Plant Fall-Blooming Flowers for Seasonal Color

Extend your ornamental gardening season by designing a fall flower garden with plants that have unique seedheads and colorful foliage.


| Fall 2016



Cosmos

Pink petals of some Cosmos cultivars deepen in color every autumn.

Photo by Terry Wild Stock

When summer draws to a close, the gardens in my northern Minnesota (Zone 2) neighborhood start to look a little ragged. No wonder my spirits soar at the sight of fall-blooming flowers, such as the tall, bronze stems of Helenium, the purple stars of Aster, and the golden rays of Heliopsis and black-eyed Susans. Fall-blooming perennials, persistent and long-blooming annuals, gardening bushes, fast-growing shrubs, and the creative use of seedheads will add life to the flower bed, just as our enthusiasm flags with the season’s withdrawal to winter.

While his neighbors are busy composting and mulching-over their summer spreads, Greg Bonovetz’s Duluth, Minnesota, fall flower garden comes into its own every autumn. Bees buzz among the bright red blossoms of bee balm, and the sturdy stems of purple coneflower (Echinacea purpurea) contrast with the fine flowers of drought-tolerant yarrow and the velvety leaves and trumpet-shaped flowers of Datura cultivars. White purple coneflower cultivars, such as ‘White Swan,’ blend with ‘Joan Senior,’ a cream-colored daylily that blooms for six weeks.

My eyes are quickly drawn to the fall flowers garden’s focal points. First, a tall obelisk covered with pink flowers and shiny foliage of a rocktrumpet vine makes a striking first impression. Second, spikes of an ornamental tobacco plant add a stately signature and a vertical accent. For a more subtle feature, ‘Stargazer’ lilies border another bed. Bonovetz says, “One of the reasons I plant true lilies is for the scent.” His other reason is the same one that I’m after every fall: “They look good when everything else is fading.”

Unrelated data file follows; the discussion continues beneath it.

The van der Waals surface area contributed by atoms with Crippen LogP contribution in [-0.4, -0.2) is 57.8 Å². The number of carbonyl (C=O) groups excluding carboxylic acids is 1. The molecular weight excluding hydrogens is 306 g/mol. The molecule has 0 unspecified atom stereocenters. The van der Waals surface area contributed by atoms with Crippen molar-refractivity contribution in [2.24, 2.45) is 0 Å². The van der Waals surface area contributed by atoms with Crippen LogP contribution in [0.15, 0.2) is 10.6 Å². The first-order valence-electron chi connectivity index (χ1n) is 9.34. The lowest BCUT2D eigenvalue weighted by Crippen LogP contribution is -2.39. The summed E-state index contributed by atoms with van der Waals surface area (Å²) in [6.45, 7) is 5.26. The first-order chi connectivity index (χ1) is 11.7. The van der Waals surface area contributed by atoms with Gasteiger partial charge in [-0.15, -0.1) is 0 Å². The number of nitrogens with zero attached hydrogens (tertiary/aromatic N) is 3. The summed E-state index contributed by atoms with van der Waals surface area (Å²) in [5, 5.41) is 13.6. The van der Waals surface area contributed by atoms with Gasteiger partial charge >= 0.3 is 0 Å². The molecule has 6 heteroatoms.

Flowering Plants for Autumn

One way Bonovetz extends his ornamental gardening season is by choosing long-blooming annuals, such as pot marigold and cultivars of Geranium, Petunia, and Datura for his landscape design. It’s not all annuals for Bonovetz, but he usually keeps his perennials in containers, where they’re mixed with annuals. Landscape designer Ellen Zachos, who also makes ample use of containers on New York City terraces and balconies (Zone 7), agrees: “For most of my color, I rely on annuals, such as wishbone flower because so much of the root space in these containers is taken up by trees and shrubs.” Zachos’ favorite perennials are fan flower and drought- and pest-resistant lantanas. Zachos reports that her fan flowers bloom in New York until Thanksgiving and survive temperatures into the 30s. While invasive in some parts of the country, lantanas are a great annual when grown beyond their hardiness zone: They never self-seed, they’ll continue to do well without deadheading, and they’re sure to bloom until the season ends. For shadier terraces, Zachos uses wishbone flowers in lantanas’ place.

In my own garden, tall ‘Carmencita’ castor beans look almost tropical with their dark maroon, maple-like leaves and fuzzy red seedheads. The bright orange flowers of ‘Fiesta del Sol’ Mexican sunflower contrast nicely with the burgundy tassels of love-lies-bleeding and the airy stems and delicate lavender flowers of tall verbenas. Tall, pollenless common sunflowers, such as ‘Van Gogh’ and ‘Moulin Rouge,’ surround the vegetable garden, which I’ve found to be ideal for fall bouquets.

Jo-Anne van den Berg-Ohms, of John Scheepers, Inc. in Connecticut, has several favorite long-blooming annuals. “Cleomes are easy-growing, carefree flowers that can hold up to late summer heat spells and droughts,” she says. “Garden nasturtiums give an opulent lushness to the early fall garden when other plants start to look a bit tired.” Van den Berg-Ohms uses coleus, also known as painted nettle, to fill in containers, and she often grows ornamental kale to use as a fall replacement.





elderberry, echinacea, bee hive

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